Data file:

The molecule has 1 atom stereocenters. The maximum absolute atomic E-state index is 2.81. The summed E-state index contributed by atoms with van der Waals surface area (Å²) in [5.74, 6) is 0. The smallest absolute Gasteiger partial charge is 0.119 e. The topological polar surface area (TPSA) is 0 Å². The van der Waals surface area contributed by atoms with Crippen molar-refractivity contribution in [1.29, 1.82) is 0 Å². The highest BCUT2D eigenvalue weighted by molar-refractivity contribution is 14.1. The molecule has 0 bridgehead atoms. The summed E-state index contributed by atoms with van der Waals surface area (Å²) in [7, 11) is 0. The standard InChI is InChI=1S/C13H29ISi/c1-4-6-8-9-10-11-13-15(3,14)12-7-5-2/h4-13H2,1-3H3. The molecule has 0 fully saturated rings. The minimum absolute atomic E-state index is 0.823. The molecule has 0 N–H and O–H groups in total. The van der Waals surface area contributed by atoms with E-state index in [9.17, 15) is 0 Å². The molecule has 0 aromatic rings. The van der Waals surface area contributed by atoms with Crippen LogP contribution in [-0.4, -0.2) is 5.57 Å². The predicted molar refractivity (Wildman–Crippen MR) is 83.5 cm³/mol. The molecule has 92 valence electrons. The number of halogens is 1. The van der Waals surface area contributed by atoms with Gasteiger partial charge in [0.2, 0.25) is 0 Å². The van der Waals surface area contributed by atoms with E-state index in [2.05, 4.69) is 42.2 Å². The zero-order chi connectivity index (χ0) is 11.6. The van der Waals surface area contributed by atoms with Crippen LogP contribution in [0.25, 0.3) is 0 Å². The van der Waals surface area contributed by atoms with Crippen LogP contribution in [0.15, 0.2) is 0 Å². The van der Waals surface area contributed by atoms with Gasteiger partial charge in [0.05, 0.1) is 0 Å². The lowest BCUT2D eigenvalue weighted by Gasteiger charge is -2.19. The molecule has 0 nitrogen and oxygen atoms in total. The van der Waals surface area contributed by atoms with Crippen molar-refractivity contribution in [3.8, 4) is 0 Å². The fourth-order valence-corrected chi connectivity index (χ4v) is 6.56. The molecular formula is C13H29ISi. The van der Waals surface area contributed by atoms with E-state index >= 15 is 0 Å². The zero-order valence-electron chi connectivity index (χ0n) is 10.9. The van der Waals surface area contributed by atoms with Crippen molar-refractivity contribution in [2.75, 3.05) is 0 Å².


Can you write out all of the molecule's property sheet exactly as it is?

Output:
The molecule has 1 atom stereocenters. The maximum absolute atomic E-state index is 2.81. The summed E-state index contributed by atoms with van der Waals surface area (Å²) in [5.74, 6) is 0. The smallest absolute Gasteiger partial charge is 0.119 e. The topological polar surface area (TPSA) is 0 Å². The van der Waals surface area contributed by atoms with Crippen molar-refractivity contribution in [1.29, 1.82) is 0 Å². The highest BCUT2D eigenvalue weighted by molar-refractivity contribution is 14.1. The molecule has 0 bridgehead atoms. The summed E-state index contributed by atoms with van der Waals surface area (Å²) in [7, 11) is 0. The standard InChI is InChI=1S/C13H29ISi/c1-4-6-8-9-10-11-13-15(3,14)12-7-5-2/h4-13H2,1-3H3. The molecule has 0 fully saturated rings. The minimum absolute atomic E-state index is 0.823. The molecule has 0 N–H and O–H groups in total. The van der Waals surface area contributed by atoms with E-state index in [9.17, 15) is 0 Å². The molecule has 0 aromatic rings. The van der Waals surface area contributed by atoms with Crippen LogP contribution in [-0.4, -0.2) is 5.57 Å². The predicted molar refractivity (Wildman–Crippen MR) is 83.5 cm³/mol. The molecule has 92 valence electrons. The number of halogens is 1. The van der Waals surface area contributed by atoms with Gasteiger partial charge in [0.2, 0.25) is 0 Å². The van der Waals surface area contributed by atoms with E-state index in [2.05, 4.69) is 42.2 Å². The zero-order chi connectivity index (χ0) is 11.6. The van der Waals surface area contributed by atoms with Crippen LogP contribution in [0.25, 0.3) is 0 Å². The van der Waals surface area contributed by atoms with Crippen LogP contribution in [0.15, 0.2) is 0 Å². The van der Waals surface area contributed by atoms with Gasteiger partial charge in [0.05, 0.1) is 0 Å². The lowest BCUT2D eigenvalue weighted by Gasteiger charge is -2.19. The molecule has 0 nitrogen and oxygen atoms in total. The van der Waals surface area contributed by atoms with Crippen molar-refractivity contribution in [3.8, 4) is 0 Å². The fourth-order valence-corrected chi connectivity index (χ4v) is 6.56. The molecular formula is C13H29ISi. The van der Waals surface area contributed by atoms with E-state index >= 15 is 0 Å². The zero-order valence-electron chi connectivity index (χ0n) is 10.9. The van der Waals surface area contributed by atoms with Crippen molar-refractivity contribution in [2.75, 3.05) is 0 Å².